Gigabyte GV-3D1-7950-RH Graphics Card
Package and Accessories
The second GeForce 7950 GX2 we are going to use in this review is Gigabyte’s GV-3D1-7950-RH card, so let’s have a closer look at it. Note that the symbols 3D1 denote a dual-processor design by analogy with GV-3D1-68GT.
The package of the card should be familiar to you if you’ve read our previous reviews of Gigabyte’s products. It is oriented vertically:
The box is decorated alike to the package of the Gigabyte GV-NX79X512DB except for the colors. Red is traditionally associated with ATI Technologies, which might be confusing if it were not for the large caption “GeForce 7950 GX2”. Among the logotypes denoting various capabilities of the GV-3D1-7950-RH there is a white rectangle with the words “Windows Vista Ready”. The GeForce 7950 GX2 is based on ordinary G71 chips, so this label probably means that the card comes with appropriate WGF-supporting drivers.
Besides the GV-3D1-7950-RH card itself, there are the following things in the box:
- User manual
- Two DVI-I → D-Sub adapters
- Adapter to connect additional power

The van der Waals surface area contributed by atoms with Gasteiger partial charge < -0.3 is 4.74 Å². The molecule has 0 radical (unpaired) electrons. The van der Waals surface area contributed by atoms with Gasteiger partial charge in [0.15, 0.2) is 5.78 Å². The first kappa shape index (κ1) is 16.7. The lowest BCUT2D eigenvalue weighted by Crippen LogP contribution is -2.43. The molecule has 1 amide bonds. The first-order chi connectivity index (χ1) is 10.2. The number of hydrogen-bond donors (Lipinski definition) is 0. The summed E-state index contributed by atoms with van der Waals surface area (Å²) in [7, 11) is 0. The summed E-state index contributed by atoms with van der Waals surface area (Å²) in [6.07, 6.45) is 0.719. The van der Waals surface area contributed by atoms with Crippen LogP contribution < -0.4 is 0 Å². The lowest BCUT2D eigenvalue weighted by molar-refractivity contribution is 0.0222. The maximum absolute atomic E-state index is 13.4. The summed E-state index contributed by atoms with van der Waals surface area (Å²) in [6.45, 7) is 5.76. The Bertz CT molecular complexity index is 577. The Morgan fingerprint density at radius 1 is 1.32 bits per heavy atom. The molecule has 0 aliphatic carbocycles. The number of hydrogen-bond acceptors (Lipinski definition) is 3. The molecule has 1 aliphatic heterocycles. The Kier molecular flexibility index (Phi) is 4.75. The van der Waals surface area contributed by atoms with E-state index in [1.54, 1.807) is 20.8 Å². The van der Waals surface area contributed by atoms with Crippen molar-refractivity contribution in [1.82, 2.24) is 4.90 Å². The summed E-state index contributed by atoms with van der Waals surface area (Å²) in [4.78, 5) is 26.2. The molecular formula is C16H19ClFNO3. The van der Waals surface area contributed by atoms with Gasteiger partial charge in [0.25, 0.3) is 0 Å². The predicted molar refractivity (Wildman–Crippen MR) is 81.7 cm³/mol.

- Video output unit
- CD with drivers
- CD with CyberLink PowerDVD 6
- DVD with Serious Sam 2
This is a surprisingly scanty set of accessories for a premium-class solution. We hadn’t expected Gigabyte to be as gorgeous as ASUS is with some of its products, yet we did hope to find more and newer games or some useful trifle like a gamepad.
Well, not all users are actually interested in the accessories they can get with a graphics card. Most are quite satisfied with the standard set including everything necessary just to use the purchased product. This standard set is indeed enclosed with the Gigabyte GV-GV-3D1-7950-RH and the user manual is written well, telling you all the info you may need, particularly how to enable SLI mode and update the graphics card’s BIOS. The manual also provides a list of compatible mainboards. A curious fact: the illustration in the manual’s SLI-related section shows a pair of GV-3D1-7950-RH cards connected with a standard MIO bridge, which is in fact a quad-SLI configuration. This is quite a clear indication that it’s now possible to build quad-SLI systems with your own hands!